Predelinquent, pre-insecure, or prefearful?

As Hal Ellson has shown again recently in his book TOMBOY, children who commit serious delinquencies often suffer from "insecurity and fearfulness." And children who are insecure and fearful are certainly in danger of committing a delinquent act. Just as there is such a thing as being predelinquent, so there are conditions where a child is pre-insecure, or prefearful. Would it not be better, for purposes of prevention, instead of making an illogical contrast between a social category like delinquency and a psychological category like fearfulness, to think of children in trouble—in trouble with society, in trouble with their families or in trouble with themselves? And is it not likely that "too much exposure to horror stories and to violence" is bad for all of them when they get into trouble, and before they get into trouble?

That was very nice

Thank you for those comments yesterday, Gershon. We look forward to your future contributions.

Friday, July 01, 2005

Introducing our Friday guest columnist: Mr. Gershon Legman

I am happy to announce that business arrangements have been finalized, and I am now allowed to introduce, with some permanance, our new Friday columnist, Mr. Gershon Legman.

Mr. Legman comes to us from an undetermined location and does not have a computer, therefore I will be transcribing his statements via telephone and publishing them under my authorized blogger account.

Please give a warm reception to Mr. Legman. So, it is without further ado ...

Hello Dr. Wertham, thank you for having me.



Art fell on its knees. Pressure was put on the publishers . . . English fiction became pure . . . But at this point human nature intervened; poor human nature! when you pinch it in one place it bulges out in another, after the fashion of a lady's figure.
— George Moore
Confessions of a Young Man

THE CENSOR'S unequivocal 'You must not!' is seldom answered with an equally uncompromising 'I will!' Ashamed to oppose the censor's morality, and afraid to contravene his authority, the writer's first reaction is to evade the censorship, to see what can be sneaked through, what can be gotten away with, what can be disguised just enough to pass the censor but not so much as to escape the audience.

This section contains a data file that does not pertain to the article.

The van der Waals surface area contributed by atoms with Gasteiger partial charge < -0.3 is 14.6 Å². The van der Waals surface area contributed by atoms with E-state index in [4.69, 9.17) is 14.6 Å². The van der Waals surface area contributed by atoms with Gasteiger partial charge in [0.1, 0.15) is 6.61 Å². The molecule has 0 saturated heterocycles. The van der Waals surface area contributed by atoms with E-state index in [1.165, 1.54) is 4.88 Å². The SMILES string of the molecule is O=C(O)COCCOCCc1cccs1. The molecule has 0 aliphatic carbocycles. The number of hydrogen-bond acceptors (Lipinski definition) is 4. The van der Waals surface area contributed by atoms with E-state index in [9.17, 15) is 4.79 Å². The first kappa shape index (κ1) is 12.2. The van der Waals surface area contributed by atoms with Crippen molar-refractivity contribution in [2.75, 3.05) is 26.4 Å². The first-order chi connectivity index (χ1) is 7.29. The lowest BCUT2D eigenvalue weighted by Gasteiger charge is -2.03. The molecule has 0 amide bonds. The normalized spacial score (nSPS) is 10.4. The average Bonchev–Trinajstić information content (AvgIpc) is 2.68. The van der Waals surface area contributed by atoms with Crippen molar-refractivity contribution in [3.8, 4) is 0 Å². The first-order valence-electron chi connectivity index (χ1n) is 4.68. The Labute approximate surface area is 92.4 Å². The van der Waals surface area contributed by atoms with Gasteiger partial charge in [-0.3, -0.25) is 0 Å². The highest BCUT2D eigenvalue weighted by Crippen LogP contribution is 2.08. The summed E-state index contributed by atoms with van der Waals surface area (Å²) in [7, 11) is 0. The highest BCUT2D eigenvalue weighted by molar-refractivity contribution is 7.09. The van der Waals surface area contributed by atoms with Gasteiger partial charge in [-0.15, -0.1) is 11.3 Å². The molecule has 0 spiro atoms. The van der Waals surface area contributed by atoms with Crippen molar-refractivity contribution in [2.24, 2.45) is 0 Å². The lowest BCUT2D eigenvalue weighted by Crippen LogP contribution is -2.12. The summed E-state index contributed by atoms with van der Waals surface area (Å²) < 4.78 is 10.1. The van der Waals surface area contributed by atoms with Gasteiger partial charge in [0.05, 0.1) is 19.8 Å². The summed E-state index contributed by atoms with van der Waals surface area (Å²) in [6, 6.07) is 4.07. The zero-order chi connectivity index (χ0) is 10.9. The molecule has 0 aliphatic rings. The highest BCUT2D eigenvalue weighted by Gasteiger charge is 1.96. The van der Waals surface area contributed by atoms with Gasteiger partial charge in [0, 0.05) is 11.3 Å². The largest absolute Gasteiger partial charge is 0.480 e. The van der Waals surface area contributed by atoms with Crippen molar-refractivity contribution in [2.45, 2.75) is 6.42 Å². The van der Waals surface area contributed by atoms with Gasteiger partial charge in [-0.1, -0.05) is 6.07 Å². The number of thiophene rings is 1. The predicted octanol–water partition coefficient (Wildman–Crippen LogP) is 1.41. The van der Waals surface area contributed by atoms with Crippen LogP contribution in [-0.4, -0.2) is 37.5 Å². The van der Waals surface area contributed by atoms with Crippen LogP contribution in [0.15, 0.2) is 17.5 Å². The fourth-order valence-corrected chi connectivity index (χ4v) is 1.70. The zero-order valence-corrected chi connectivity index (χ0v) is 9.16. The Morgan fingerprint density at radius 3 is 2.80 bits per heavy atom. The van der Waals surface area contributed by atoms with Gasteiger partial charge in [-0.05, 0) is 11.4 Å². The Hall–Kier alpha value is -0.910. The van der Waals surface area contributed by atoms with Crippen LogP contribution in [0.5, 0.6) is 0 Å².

Hypocrisy, equivoque, misdirection: these are the subterfuges to which censors are blind, upon which audiences smile. The bawdy word, the rebel thought, the concept still taboo: these the author backs in upon the stage, masked and muffled, with arrows tangled in their hair pointing all in fraudulent directions. Words, thoughts, ideas — all are punned upon, hinted at, symbolized, turned upside-down,and acrosticked, acted out in idiotic mummery, and finally, for the benefit of the dullest, are lettered out in kindergarten style. Thus Shakespeare's 'Her very C's, her U's, 'n' her T's' (Twelfth Night, II.v.88), the meaning of which puzzles professors so much, audiences so little. When genius must stoop to the nursery subterfuge of spelling its tabooed word out, nothing is to be expected of lesser craftsmen in resisting the censorship of sex.

The author pauses before truth, one eye furtively upon the censor, the other leering at his audience. He gibbers, he capers, he thumbs his nose and fires off popguns, but the truth is not in him. Now, as in Isaiah's time, truth is fallen in the street, dragged back & forth in mud lest the censor see it. His integrity forfeit — pawned, gone ———— forgotten — the author juggles nonsense before the censor's face, the sense of nonsense behind his back. He tips his audience the broad wink of the elliptical dash —— batters them clownishly on the head with a bladderful of asterix, pokes them in the ribs with a knowing blank to represent coitus inconsummatus; takes up his castrated tale again with 'Later . . . .'

He is a writer. He is Prometheus. His is the guardianship of light. But fear infects him. And from leader — light bearer — he has fallen away to jester and dishonorable jape. Truth is falsified, falseness made more false, darkness dissipated not at all by his flameless fire.

What can be said for men of letters whose vindication of the basic human right to freedom of speech can rise no higher than piddling and surreptitious naughtiness, cocked snooks when the censor's back is turned? Only that this sort of humor is not undertaken by grown men strictly as humor, but rather as their resistance to an oppressive censorship, for the sheer éclat of twitting and out-witting it. That, as resistance, it is ineffective, is due primarily to its being scaled so very small. For pranks and paraphrase and token resistance have their limits, and these are quickly reached. Having buffooned it to the end of the censorship tether—and it is short—the only recourse for both artist and audience in transvaluation, displacement, the siphoning off of the suppressible urge for expression elsewhere.

(phone hangs up, end of transcript)